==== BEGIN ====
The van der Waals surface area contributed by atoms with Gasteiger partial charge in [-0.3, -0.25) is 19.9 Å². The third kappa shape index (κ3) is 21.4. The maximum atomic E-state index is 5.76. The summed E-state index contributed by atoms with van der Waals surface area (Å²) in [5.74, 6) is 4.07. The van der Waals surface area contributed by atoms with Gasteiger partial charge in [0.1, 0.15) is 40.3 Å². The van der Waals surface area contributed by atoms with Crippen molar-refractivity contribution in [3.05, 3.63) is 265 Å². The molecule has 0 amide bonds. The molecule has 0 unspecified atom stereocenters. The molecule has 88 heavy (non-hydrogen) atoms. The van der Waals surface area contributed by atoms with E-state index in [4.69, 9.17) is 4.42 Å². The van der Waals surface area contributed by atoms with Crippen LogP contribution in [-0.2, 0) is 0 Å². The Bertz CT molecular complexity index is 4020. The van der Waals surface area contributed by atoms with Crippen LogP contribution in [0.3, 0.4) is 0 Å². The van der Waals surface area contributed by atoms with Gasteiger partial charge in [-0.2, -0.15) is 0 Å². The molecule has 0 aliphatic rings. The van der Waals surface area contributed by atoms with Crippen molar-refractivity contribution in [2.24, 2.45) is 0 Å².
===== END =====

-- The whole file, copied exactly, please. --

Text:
The van der Waals surface area contributed by atoms with Gasteiger partial charge in [-0.3, -0.25) is 19.9 Å². The third kappa shape index (κ3) is 21.4. The maximum atomic E-state index is 5.76. The summed E-state index contributed by atoms with van der Waals surface area (Å²) in [5.74, 6) is 4.07. The van der Waals surface area contributed by atoms with Gasteiger partial charge in [0.1, 0.15) is 40.3 Å². The van der Waals surface area contributed by atoms with Crippen molar-refractivity contribution in [3.05, 3.63) is 265 Å². The molecule has 0 amide bonds. The molecule has 0 unspecified atom stereocenters. The molecule has 88 heavy (non-hydrogen) atoms. The van der Waals surface area contributed by atoms with E-state index in [4.69, 9.17) is 4.42 Å². The van der Waals surface area contributed by atoms with Crippen LogP contribution in [-0.2, 0) is 0 Å². The Bertz CT molecular complexity index is 4020. The van der Waals surface area contributed by atoms with Crippen LogP contribution in [0.3, 0.4) is 0 Å². The van der Waals surface area contributed by atoms with Gasteiger partial charge in [-0.2, -0.15) is 0 Å². The molecule has 0 aliphatic rings. The van der Waals surface area contributed by atoms with Crippen molar-refractivity contribution in [2.24, 2.45) is 0 Å².